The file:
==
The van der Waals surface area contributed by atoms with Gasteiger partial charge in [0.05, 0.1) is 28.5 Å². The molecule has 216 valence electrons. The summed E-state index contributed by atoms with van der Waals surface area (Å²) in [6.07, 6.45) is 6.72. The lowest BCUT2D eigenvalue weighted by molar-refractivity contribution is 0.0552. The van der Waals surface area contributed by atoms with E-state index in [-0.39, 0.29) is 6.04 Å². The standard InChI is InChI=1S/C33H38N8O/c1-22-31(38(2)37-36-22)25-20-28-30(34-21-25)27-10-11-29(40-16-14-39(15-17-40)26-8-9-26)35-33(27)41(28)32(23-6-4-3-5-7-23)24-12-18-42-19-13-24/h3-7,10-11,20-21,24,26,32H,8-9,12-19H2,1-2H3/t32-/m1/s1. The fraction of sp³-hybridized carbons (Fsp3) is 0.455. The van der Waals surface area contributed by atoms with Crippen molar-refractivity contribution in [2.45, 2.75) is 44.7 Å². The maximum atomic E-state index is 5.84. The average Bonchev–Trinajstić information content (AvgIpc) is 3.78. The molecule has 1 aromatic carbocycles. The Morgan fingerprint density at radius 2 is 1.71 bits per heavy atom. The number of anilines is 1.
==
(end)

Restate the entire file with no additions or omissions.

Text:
The van der Waals surface area contributed by atoms with Gasteiger partial charge in [0.05, 0.1) is 28.5 Å². The molecule has 216 valence electrons. The summed E-state index contributed by atoms with van der Waals surface area (Å²) in [6.07, 6.45) is 6.72. The lowest BCUT2D eigenvalue weighted by molar-refractivity contribution is 0.0552. The van der Waals surface area contributed by atoms with E-state index in [-0.39, 0.29) is 6.04 Å². The standard InChI is InChI=1S/C33H38N8O/c1-22-31(38(2)37-36-22)25-20-28-30(34-21-25)27-10-11-29(40-16-14-39(15-17-40)26-8-9-26)35-33(27)41(28)32(23-6-4-3-5-7-23)24-12-18-42-19-13-24/h3-7,10-11,20-21,24,26,32H,8-9,12-19H2,1-2H3/t32-/m1/s1. The fraction of sp³-hybridized carbons (Fsp3) is 0.455. The van der Waals surface area contributed by atoms with Crippen molar-refractivity contribution in [2.45, 2.75) is 44.7 Å². The maximum atomic E-state index is 5.84. The average Bonchev–Trinajstić information content (AvgIpc) is 3.78. The molecule has 1 aromatic carbocycles. The Morgan fingerprint density at radius 2 is 1.71 bits per heavy atom. The number of anilines is 1.